From an email sent by a regular Musings reader (reproduced here with permission). JG
I thought I’d pass along something that’s worked well for me in recent years.
I do this every year, two weeks after the annual performance reviews have been completed. (That whole review process has so much baggage attached to it that I don’t want this to be tangled up in it.) I sit down with each of my reports and ask them: “What go you the most jazzed over the past year? What did you work on that had you eager to get to work the next day? That had the time flying by while you were working on it?”
The first year I tried this, it was a little awkward. Some employees weren’t able to come up with something on the spot so I told them to think it over and come back to me in the morning with what they’ve come up with. The next day they might say, “It was the thus-and-such project.” I then apply the 5-Whys, just like I learned back in my TQM days: “Why did that make you so jazzed?” “Why?” “Why?” Etc.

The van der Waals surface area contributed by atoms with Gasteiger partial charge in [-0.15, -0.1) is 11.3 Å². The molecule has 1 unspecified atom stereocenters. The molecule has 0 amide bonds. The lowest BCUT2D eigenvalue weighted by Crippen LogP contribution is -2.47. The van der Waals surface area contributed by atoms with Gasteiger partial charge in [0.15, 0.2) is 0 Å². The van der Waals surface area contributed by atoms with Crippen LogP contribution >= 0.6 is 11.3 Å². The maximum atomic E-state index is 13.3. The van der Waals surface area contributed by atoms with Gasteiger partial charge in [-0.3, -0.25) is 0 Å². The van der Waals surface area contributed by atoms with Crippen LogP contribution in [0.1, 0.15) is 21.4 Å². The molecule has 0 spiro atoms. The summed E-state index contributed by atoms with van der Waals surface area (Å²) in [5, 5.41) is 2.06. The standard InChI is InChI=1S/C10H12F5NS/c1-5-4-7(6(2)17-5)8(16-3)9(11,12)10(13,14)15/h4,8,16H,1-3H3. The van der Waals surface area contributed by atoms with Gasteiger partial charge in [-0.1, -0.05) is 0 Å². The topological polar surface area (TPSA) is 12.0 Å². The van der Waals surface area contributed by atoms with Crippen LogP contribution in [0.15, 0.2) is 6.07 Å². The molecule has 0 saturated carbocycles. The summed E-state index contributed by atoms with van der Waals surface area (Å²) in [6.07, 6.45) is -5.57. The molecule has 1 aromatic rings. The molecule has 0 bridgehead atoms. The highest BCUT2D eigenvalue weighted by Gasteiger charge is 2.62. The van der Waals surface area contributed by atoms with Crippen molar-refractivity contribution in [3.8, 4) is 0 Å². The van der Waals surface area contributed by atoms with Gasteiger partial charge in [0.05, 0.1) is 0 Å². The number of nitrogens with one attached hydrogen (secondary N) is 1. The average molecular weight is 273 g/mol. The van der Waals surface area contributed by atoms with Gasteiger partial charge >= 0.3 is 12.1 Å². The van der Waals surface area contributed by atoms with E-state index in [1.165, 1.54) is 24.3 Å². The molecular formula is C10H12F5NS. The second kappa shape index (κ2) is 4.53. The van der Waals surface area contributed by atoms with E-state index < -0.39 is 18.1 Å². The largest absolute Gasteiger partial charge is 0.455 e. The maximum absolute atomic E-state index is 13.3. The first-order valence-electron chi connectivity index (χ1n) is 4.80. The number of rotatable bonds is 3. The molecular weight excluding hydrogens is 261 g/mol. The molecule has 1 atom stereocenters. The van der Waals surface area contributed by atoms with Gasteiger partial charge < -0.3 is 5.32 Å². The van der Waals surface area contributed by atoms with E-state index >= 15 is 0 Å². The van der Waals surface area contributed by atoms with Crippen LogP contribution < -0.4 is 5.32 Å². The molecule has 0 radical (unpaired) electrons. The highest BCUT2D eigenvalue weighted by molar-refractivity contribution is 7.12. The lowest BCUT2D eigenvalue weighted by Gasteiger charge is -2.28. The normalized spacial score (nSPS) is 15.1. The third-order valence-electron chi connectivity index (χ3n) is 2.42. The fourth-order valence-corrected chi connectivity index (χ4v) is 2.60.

I’ve learned more about what’s really important to people at work through this process than anything I’ve ever tried in the past. Once you start digging into the “Whys” people start to open up. I learn things about them and they learn things about themselves.
Once we’ve exhausted the “jazzed” discussion, I ask the question from the other end: “What did you work on the past year that had you the least jazzed? The most de-energized?” This also gives me insight into what makes my people tick.
I try to use what I’ve learned throughout the year, when it comes to assigning work and shaping those assignments. Three or four times during the year, I revisit the “jazzed” discussion with each of my people: “How are things going this year? What’s got you jazzed?”
Not only has this helped me, but it also forces each individual to be more mindful of what really matters about his or her work. It becomes a real win-win, and I thought your readers might find it to be interesting.
Keep up the good work,
Alan __________ , Palo Alto, CA
PS. The word “engagement” is never uttered during these discussions. I think that matters.